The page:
Carrying a concealed firearm on your person or vehicle without a valid permit is illegal. The law applies to all guns, including handguns, rifles, and shotguns. Under Penal Code 25400, a concealed firearm is any firearm that is hidden from view or not immediately recognizable as a firearm. This includes guns concealed in clothing, bags, or other items. Owing to the need for public safety, any violation of gun laws, including PC 25400, will result in significant penalties. The Anaheim team of attorneys at California Criminal Lawyer Group explains the crime in detail. We describe the crime under the law, what prosecutors must prove to secure your conviction, the defenses you can raise to challenge the charges, and the likely penalties if convicted. Get in touch with us should you or a loved one face PC 25400 violation charges.
Carrying a Concealed Firearm Under California Law
It is worth pointing out that carrying a concealed firearm is a separate offense from:
- Carrying a loaded gun without a valid permit, a PC 25850 violation, and
- Openly carrying an unloaded gun in public, a PC 26350 violation.
PC 25400 specifically addresses carrying a concealed gun without a permit.
A case was filed in the supreme court challenging California's requirement that applicants for concealed carry permits must show "good cause" to carry a firearm. Further, the requirement also included a discretionary issuance policy, which allowed local law enforcement officials to deny permits even if the applicant met all of the statutory provisions. However, the Ninth Circuit Court of Appeals in June 2016 upheld California's "concealed carry" laws in a case called Peruta v. County of San Diego.
The court's ruling stated that the Second Amendment does not protect the right to carry concealed firearms. The court found that the state's concealed carry laws were a reasonable regulation of the right to bear arms and were designed to promote public safety.
The court's decision was significant because it was the first time a federal appeals court upheld a "good cause" requirement for concealed carry permits. The ruling was a victory for gun control advocates, who argued that the right to bear arms does not extend to carrying concealed weapons in public places.
However, the issue remains controversial, and there have been other legal challenges to California's concealed carry laws since the Peruta decision.
In general, the following acts can result in a violation of PC 25400:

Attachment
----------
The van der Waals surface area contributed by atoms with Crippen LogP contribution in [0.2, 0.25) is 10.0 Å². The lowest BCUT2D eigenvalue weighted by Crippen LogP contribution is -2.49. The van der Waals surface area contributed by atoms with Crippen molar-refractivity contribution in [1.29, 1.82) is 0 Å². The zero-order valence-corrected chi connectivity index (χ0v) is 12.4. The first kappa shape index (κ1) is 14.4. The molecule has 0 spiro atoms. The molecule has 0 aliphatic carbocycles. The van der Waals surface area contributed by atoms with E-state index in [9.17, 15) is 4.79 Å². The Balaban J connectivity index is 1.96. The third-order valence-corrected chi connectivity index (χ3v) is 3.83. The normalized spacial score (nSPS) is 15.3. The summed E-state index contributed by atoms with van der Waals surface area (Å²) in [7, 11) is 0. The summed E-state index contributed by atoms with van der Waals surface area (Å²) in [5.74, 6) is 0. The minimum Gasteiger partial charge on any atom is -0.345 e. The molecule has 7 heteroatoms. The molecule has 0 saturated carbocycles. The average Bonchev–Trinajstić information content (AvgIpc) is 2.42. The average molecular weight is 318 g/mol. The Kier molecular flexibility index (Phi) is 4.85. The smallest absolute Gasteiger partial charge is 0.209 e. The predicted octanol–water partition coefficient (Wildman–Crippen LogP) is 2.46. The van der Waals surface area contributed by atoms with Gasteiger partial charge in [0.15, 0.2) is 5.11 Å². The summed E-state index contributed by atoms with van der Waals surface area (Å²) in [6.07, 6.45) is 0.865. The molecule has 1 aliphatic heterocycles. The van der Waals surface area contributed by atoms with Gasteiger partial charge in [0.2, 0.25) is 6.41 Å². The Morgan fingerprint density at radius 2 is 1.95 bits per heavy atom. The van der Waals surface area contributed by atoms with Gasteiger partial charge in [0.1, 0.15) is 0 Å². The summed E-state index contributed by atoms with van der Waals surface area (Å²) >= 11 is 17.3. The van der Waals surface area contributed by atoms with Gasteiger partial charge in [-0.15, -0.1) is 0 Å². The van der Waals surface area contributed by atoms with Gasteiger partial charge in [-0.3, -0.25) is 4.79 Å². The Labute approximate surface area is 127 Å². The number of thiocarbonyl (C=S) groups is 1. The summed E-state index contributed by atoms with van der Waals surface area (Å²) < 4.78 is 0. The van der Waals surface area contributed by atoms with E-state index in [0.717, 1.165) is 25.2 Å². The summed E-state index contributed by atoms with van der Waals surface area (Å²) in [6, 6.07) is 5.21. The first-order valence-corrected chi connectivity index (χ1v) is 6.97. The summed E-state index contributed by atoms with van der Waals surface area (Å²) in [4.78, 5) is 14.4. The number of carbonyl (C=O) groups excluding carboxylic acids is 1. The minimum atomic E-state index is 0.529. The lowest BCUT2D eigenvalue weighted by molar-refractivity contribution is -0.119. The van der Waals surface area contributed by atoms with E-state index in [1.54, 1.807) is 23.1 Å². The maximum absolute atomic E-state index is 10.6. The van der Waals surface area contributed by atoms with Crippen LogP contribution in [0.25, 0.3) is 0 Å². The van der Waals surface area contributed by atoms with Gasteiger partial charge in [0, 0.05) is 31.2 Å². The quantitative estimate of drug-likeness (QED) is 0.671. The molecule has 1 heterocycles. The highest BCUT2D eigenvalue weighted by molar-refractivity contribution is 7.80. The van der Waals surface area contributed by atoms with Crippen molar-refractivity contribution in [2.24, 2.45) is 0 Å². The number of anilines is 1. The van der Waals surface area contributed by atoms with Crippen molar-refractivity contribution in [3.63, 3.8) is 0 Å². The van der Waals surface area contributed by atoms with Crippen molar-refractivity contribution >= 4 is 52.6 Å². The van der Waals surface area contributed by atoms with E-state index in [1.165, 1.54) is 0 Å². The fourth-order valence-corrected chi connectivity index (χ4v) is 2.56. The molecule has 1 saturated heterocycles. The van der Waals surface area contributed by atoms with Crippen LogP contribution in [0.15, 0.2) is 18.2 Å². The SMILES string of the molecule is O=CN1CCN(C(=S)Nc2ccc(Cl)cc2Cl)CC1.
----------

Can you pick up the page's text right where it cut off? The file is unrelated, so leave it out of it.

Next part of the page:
- Carrying a concealed firearm on your person without a valid permit. This includes carrying a concealed firearm on your body, like in your pocket or under clothing, or in a bag or other item that is not immediately recognizable as a firearm.
- Carrying a concealed firearm in your vehicle without a valid permit. This includes hiding a gun in your vehicle's glove compartment, center console, or a storage area.
- Knowing that a firearm is concealed on your person or in your vehicle. You could be charged with violating PC 25400 even if you did not intend to break the law as long as you knew the firearm was concealed.
Elements of the Crime
A jury will only return a guilty verdict if prosecutors prove the following elements beyond a reasonable doubt:
- You carried a firearm on his/her person or in his/her vehicle.
- The weapon was concealed, meaning it was not visible to others.
- You knew that the gun was concealed.
- You did not have a valid permit to carry the gun concealed.
Simply put, the state must prove you knowingly carried a concealed firearm without a valid permit by proving the above elements.
Let us look at each of the elements in detail.
Meaning of Concealed
It is worth noting that PC 25400 targets concealed carry. Therefore, if you openly carry a gun, you are not in violation of this law but in violation of PC 26350.
Concealed, in the context of Penal Code 25400, means that a firearm is not visible to others and is not readily identifiable as a weapon. This can include carrying a gun on your person in a way that is not visible, such as in a pocket or under clothing, or carrying it in a bag or other item that is not immediately recognizable. In other words, a concealed firearm is hidden from view and not easily detectable.
Note: According to PC 25400(b), open carry in a belt holster is not “concealed carry.”
Revolver, Pistol, or other Firearm Capable of Being Hidden Upon the Person
PC 25400 focuses on guns that meet the following criteria:
- An instrument created to be utilized as a weapon.
- The device can discharge a projectile by a form of combustion or by the force of an explosion.